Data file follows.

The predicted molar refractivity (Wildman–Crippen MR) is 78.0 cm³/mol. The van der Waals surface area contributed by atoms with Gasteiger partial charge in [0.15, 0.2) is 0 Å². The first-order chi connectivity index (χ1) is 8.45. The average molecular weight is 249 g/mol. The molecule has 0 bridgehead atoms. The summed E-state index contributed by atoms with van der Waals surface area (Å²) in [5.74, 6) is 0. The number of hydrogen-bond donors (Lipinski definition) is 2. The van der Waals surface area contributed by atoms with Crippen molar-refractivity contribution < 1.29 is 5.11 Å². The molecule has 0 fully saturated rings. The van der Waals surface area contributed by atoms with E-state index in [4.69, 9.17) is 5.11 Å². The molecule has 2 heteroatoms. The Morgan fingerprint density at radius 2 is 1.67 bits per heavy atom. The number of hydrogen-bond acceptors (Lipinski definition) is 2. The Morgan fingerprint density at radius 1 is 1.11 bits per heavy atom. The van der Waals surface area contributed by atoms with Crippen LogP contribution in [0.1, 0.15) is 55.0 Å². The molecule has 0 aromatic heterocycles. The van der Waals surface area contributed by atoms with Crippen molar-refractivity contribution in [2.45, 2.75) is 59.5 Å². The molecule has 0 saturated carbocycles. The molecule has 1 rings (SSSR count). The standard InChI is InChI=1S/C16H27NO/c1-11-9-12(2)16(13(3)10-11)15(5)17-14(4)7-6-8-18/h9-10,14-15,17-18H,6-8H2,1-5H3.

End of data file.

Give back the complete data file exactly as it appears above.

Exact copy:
The predicted molar refractivity (Wildman–Crippen MR) is 78.0 cm³/mol. The van der Waals surface area contributed by atoms with Gasteiger partial charge in [0.15, 0.2) is 0 Å². The first-order chi connectivity index (χ1) is 8.45. The average molecular weight is 249 g/mol. The molecule has 0 bridgehead atoms. The summed E-state index contributed by atoms with van der Waals surface area (Å²) in [5.74, 6) is 0. The number of hydrogen-bond donors (Lipinski definition) is 2. The van der Waals surface area contributed by atoms with Crippen molar-refractivity contribution < 1.29 is 5.11 Å². The molecule has 0 fully saturated rings. The van der Waals surface area contributed by atoms with E-state index in [4.69, 9.17) is 5.11 Å². The molecule has 2 heteroatoms. The Morgan fingerprint density at radius 2 is 1.67 bits per heavy atom. The number of hydrogen-bond acceptors (Lipinski definition) is 2. The Morgan fingerprint density at radius 1 is 1.11 bits per heavy atom. The van der Waals surface area contributed by atoms with Crippen LogP contribution in [0.1, 0.15) is 55.0 Å². The molecule has 0 aromatic heterocycles. The van der Waals surface area contributed by atoms with Crippen molar-refractivity contribution in [2.45, 2.75) is 59.5 Å². The molecule has 0 saturated carbocycles. The molecule has 1 rings (SSSR count). The standard InChI is InChI=1S/C16H27NO/c1-11-9-12(2)16(13(3)10-11)15(5)17-14(4)7-6-8-18/h9-10,14-15,17-18H,6-8H2,1-5H3.